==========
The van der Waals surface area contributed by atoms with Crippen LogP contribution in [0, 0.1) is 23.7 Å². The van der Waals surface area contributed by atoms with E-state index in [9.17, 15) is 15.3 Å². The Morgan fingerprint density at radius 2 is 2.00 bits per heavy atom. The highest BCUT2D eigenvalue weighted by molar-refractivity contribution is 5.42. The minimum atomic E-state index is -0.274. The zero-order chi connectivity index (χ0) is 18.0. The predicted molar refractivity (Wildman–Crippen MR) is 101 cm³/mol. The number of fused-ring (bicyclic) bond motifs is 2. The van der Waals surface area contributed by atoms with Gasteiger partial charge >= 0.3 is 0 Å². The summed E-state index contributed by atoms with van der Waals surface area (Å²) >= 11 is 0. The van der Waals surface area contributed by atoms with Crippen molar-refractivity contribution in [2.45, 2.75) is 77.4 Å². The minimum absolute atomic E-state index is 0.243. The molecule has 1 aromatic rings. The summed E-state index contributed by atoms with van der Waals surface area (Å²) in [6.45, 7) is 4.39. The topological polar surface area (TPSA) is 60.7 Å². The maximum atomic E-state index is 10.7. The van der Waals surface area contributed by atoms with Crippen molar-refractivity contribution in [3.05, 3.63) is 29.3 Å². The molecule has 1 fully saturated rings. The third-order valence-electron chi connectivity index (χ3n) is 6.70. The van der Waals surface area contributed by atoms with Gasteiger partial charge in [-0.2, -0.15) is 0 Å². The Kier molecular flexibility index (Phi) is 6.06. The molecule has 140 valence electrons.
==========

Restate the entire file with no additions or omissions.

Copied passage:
The van der Waals surface area contributed by atoms with Crippen LogP contribution in [0, 0.1) is 23.7 Å². The van der Waals surface area contributed by atoms with E-state index in [9.17, 15) is 15.3 Å². The Morgan fingerprint density at radius 2 is 2.00 bits per heavy atom. The highest BCUT2D eigenvalue weighted by molar-refractivity contribution is 5.42. The minimum atomic E-state index is -0.274. The zero-order chi connectivity index (χ0) is 18.0. The predicted molar refractivity (Wildman–Crippen MR) is 101 cm³/mol. The number of fused-ring (bicyclic) bond motifs is 2. The van der Waals surface area contributed by atoms with Gasteiger partial charge >= 0.3 is 0 Å². The summed E-state index contributed by atoms with van der Waals surface area (Å²) >= 11 is 0. The van der Waals surface area contributed by atoms with Crippen molar-refractivity contribution in [2.45, 2.75) is 77.4 Å². The minimum absolute atomic E-state index is 0.243. The molecule has 1 aromatic rings. The summed E-state index contributed by atoms with van der Waals surface area (Å²) in [6.45, 7) is 4.39. The topological polar surface area (TPSA) is 60.7 Å². The maximum atomic E-state index is 10.7. The van der Waals surface area contributed by atoms with Crippen molar-refractivity contribution in [3.05, 3.63) is 29.3 Å². The molecule has 1 fully saturated rings. The third-order valence-electron chi connectivity index (χ3n) is 6.70. The van der Waals surface area contributed by atoms with Gasteiger partial charge in [-0.2, -0.15) is 0 Å². The Kier molecular flexibility index (Phi) is 6.06. The molecule has 140 valence electrons.